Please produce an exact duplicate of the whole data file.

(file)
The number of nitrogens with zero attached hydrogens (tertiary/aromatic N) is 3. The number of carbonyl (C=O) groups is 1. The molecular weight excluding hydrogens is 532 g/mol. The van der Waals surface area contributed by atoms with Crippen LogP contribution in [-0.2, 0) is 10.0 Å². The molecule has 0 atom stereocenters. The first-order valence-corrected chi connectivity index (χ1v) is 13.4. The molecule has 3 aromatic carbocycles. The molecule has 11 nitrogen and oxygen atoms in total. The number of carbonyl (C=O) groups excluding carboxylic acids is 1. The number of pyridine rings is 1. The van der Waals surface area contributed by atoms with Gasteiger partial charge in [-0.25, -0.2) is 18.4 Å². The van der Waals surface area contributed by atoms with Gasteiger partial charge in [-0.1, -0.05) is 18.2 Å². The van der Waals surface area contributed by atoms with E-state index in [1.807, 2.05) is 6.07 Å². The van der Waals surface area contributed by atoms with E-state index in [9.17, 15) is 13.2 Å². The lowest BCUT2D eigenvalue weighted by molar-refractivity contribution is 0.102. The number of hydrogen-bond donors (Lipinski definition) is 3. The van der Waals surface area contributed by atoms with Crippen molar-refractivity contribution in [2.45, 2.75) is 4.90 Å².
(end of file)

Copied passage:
The number of nitrogens with zero attached hydrogens (tertiary/aromatic N) is 3. The number of carbonyl (C=O) groups is 1. The molecular weight excluding hydrogens is 532 g/mol. The van der Waals surface area contributed by atoms with Crippen LogP contribution in [-0.2, 0) is 10.0 Å². The molecule has 0 atom stereocenters. The first-order valence-corrected chi connectivity index (χ1v) is 13.4. The molecule has 3 aromatic carbocycles. The molecule has 11 nitrogen and oxygen atoms in total. The number of carbonyl (C=O) groups excluding carboxylic acids is 1. The number of pyridine rings is 1. The van der Waals surface area contributed by atoms with Gasteiger partial charge in [-0.25, -0.2) is 18.4 Å². The van der Waals surface area contributed by atoms with Gasteiger partial charge in [-0.1, -0.05) is 18.2 Å². The van der Waals surface area contributed by atoms with E-state index in [1.807, 2.05) is 6.07 Å². The van der Waals surface area contributed by atoms with E-state index in [9.17, 15) is 13.2 Å². The lowest BCUT2D eigenvalue weighted by molar-refractivity contribution is 0.102. The number of hydrogen-bond donors (Lipinski definition) is 3. The van der Waals surface area contributed by atoms with Crippen molar-refractivity contribution in [2.45, 2.75) is 4.90 Å².